Terms Used In Florida Statutes 684.0017

  • Arbitral tribunal: means a sole arbitrator or panel of arbitrators. See Florida Statutes 678.1121
  • Arbitration: means any arbitration, whether or not administered by a permanent arbitral institution. See Florida Statutes 678.1121
  • Arbitration agreement: means an agreement by the parties to submit to arbitration all or certain disputes that have arisen or may arise between them in respect of a defined legal relationship, whether contractual or not. See Florida Statutes 678.1121
  • Contract: A legal written agreement that becomes binding when signed.
  • Court: means a circuit court of this state. See Florida Statutes 678.1121
  • Jurisdiction: (1) The legal authority of a court to hear and decide a case. Concurrent jurisdiction exists when two courts have simultaneous responsibility for the same case. (2) The geographic area over which the court has authority to decide cases.
  • Plea: In a criminal case, the defendant's statement pleading "guilty" or "not guilty" in answer to the charges, a declaration made in open court.

(1) The arbitral tribunal may rule on its own jurisdiction, including any objections with respect to the existence or validity of the arbitration agreement. For that purpose, an arbitration clause that forms part of a contract shall be treated as an agreement independent of the other terms of the contract. A decision by the arbitral tribunal that the contract is not valid does not entail ipso jure the invalidity of the arbitration clause.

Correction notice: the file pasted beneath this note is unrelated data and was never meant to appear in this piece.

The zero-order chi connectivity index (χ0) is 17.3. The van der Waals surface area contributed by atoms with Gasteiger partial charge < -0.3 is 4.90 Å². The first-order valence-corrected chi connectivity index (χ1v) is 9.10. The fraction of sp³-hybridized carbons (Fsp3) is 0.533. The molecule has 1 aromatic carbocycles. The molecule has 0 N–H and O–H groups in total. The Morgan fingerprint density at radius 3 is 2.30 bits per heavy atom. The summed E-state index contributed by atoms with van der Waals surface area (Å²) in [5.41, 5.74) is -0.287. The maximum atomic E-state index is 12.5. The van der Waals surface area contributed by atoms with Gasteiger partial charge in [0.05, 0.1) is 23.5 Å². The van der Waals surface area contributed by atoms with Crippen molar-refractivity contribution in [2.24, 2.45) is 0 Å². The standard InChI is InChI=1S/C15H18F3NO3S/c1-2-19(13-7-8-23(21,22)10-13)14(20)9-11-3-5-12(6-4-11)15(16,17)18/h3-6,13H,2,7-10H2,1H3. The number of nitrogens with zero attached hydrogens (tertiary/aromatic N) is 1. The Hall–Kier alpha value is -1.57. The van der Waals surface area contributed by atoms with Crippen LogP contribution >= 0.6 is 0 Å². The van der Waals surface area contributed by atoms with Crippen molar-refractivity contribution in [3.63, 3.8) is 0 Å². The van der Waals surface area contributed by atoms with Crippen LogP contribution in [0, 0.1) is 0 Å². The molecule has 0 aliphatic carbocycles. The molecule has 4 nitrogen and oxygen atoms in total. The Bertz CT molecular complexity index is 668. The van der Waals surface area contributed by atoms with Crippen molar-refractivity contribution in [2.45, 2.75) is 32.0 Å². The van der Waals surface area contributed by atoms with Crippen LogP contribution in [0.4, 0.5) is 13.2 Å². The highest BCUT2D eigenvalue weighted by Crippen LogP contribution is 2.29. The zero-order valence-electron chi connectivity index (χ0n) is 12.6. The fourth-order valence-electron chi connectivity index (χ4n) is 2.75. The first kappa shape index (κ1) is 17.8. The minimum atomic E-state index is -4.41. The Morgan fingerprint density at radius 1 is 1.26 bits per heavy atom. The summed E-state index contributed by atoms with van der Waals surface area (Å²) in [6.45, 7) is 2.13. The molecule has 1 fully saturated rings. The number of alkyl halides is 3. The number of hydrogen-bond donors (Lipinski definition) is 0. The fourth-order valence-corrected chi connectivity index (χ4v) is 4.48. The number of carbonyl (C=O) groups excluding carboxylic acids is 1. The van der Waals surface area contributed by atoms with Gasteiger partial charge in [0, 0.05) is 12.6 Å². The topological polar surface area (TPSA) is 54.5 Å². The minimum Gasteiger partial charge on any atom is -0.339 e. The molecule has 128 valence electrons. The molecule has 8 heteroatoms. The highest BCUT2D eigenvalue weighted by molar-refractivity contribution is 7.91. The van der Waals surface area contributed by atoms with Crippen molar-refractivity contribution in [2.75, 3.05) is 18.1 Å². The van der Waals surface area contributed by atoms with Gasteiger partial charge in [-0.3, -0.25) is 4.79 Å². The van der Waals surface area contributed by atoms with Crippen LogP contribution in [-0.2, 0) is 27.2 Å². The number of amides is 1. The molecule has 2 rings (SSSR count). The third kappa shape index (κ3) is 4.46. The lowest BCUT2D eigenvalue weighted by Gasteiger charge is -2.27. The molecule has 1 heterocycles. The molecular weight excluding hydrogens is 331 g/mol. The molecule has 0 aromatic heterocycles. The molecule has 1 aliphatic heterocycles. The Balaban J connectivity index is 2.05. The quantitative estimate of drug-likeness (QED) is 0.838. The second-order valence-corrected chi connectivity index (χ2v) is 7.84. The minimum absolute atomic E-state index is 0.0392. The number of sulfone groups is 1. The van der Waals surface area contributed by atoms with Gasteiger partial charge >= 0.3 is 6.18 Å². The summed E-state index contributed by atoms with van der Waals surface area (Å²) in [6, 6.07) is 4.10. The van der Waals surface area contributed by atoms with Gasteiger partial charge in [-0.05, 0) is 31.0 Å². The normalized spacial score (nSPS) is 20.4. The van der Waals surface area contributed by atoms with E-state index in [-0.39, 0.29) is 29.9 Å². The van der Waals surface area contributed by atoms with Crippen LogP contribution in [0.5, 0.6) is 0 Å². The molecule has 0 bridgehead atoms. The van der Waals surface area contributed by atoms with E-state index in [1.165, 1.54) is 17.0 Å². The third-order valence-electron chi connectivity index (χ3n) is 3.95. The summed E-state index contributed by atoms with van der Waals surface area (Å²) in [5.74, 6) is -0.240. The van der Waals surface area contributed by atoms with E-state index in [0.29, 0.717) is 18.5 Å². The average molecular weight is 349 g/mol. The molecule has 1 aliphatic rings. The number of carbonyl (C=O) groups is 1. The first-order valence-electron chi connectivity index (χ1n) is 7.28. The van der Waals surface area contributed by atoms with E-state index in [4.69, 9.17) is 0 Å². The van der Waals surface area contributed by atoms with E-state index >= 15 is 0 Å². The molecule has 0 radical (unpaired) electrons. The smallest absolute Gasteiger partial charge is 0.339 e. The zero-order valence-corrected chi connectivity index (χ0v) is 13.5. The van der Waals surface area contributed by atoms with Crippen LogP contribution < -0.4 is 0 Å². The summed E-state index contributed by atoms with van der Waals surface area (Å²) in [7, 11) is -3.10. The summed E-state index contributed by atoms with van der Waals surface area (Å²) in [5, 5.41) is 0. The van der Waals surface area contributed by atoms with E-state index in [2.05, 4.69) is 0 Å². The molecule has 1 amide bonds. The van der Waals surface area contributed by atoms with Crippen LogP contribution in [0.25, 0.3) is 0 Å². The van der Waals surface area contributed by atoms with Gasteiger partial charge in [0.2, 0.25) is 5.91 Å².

(2) A plea that the arbitral tribunal does not have jurisdiction must be raised not later than the submission of the statement of defense. A party is not precluded from raising such a plea by the fact that the party appointed, or participated in the appointment of, an arbitrator. A plea that the arbitral tribunal is exceeding the scope of its authority must be raised as soon as the matter alleged to be beyond the scope of its authority is raised during the arbitral proceedings. The arbitral tribunal may, in either case, admit a later plea if it considers the delay justified.
(3) The arbitral tribunal may rule on a plea referenced in subsection (2) as a preliminary question or in an award on the merits. If the arbitral tribunal rules as a preliminary question that it has jurisdiction, any party may request, within 30 days after receiving notice of that ruling, that the court specified in s. 684.0008 decide the matter. The decision of the court is not appealable. While such a request is pending, the arbitral tribunal may continue the arbitral proceedings and make an award.